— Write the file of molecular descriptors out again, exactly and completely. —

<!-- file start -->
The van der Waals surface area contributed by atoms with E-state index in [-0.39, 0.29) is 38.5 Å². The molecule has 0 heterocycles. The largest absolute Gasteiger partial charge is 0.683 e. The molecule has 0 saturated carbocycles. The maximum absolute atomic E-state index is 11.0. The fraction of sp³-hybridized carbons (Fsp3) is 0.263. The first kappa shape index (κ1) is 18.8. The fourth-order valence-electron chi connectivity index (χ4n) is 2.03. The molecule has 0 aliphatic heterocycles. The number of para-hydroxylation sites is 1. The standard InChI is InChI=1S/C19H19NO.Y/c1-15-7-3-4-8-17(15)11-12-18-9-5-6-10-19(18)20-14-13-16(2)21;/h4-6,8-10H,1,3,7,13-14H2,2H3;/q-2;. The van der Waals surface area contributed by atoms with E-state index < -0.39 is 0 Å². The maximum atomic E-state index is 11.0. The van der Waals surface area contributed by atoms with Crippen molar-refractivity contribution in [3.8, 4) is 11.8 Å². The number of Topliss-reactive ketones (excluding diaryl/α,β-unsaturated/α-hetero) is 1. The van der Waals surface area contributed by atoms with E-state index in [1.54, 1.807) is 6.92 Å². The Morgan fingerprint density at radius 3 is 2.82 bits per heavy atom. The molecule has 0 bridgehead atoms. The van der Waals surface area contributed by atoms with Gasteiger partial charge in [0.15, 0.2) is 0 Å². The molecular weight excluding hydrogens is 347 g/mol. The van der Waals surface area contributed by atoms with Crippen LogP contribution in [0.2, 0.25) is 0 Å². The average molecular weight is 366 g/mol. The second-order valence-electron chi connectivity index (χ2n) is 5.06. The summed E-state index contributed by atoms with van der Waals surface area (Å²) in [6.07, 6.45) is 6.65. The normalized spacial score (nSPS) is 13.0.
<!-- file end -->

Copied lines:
The van der Waals surface area contributed by atoms with E-state index in [-0.39, 0.29) is 38.5 Å². The molecule has 0 heterocycles. The largest absolute Gasteiger partial charge is 0.683 e. The molecule has 0 saturated carbocycles. The maximum absolute atomic E-state index is 11.0. The fraction of sp³-hybridized carbons (Fsp3) is 0.263. The first kappa shape index (κ1) is 18.8. The fourth-order valence-electron chi connectivity index (χ4n) is 2.03. The molecule has 0 aliphatic heterocycles. The number of para-hydroxylation sites is 1. The standard InChI is InChI=1S/C19H19NO.Y/c1-15-7-3-4-8-17(15)11-12-18-9-5-6-10-19(18)20-14-13-16(2)21;/h4-6,8-10H,1,3,7,13-14H2,2H3;/q-2;. The van der Waals surface area contributed by atoms with E-state index < -0.39 is 0 Å². The maximum atomic E-state index is 11.0. The van der Waals surface area contributed by atoms with Crippen molar-refractivity contribution in [3.8, 4) is 11.8 Å². The number of Topliss-reactive ketones (excluding diaryl/α,β-unsaturated/α-hetero) is 1. The van der Waals surface area contributed by atoms with E-state index in [1.54, 1.807) is 6.92 Å². The Morgan fingerprint density at radius 3 is 2.82 bits per heavy atom. The molecule has 0 bridgehead atoms. The van der Waals surface area contributed by atoms with Gasteiger partial charge in [0.15, 0.2) is 0 Å². The molecular weight excluding hydrogens is 347 g/mol. The van der Waals surface area contributed by atoms with Crippen LogP contribution in [0.2, 0.25) is 0 Å². The average molecular weight is 366 g/mol. The second-order valence-electron chi connectivity index (χ2n) is 5.06. The summed E-state index contributed by atoms with van der Waals surface area (Å²) in [6.07, 6.45) is 6.65. The normalized spacial score (nSPS) is 13.0.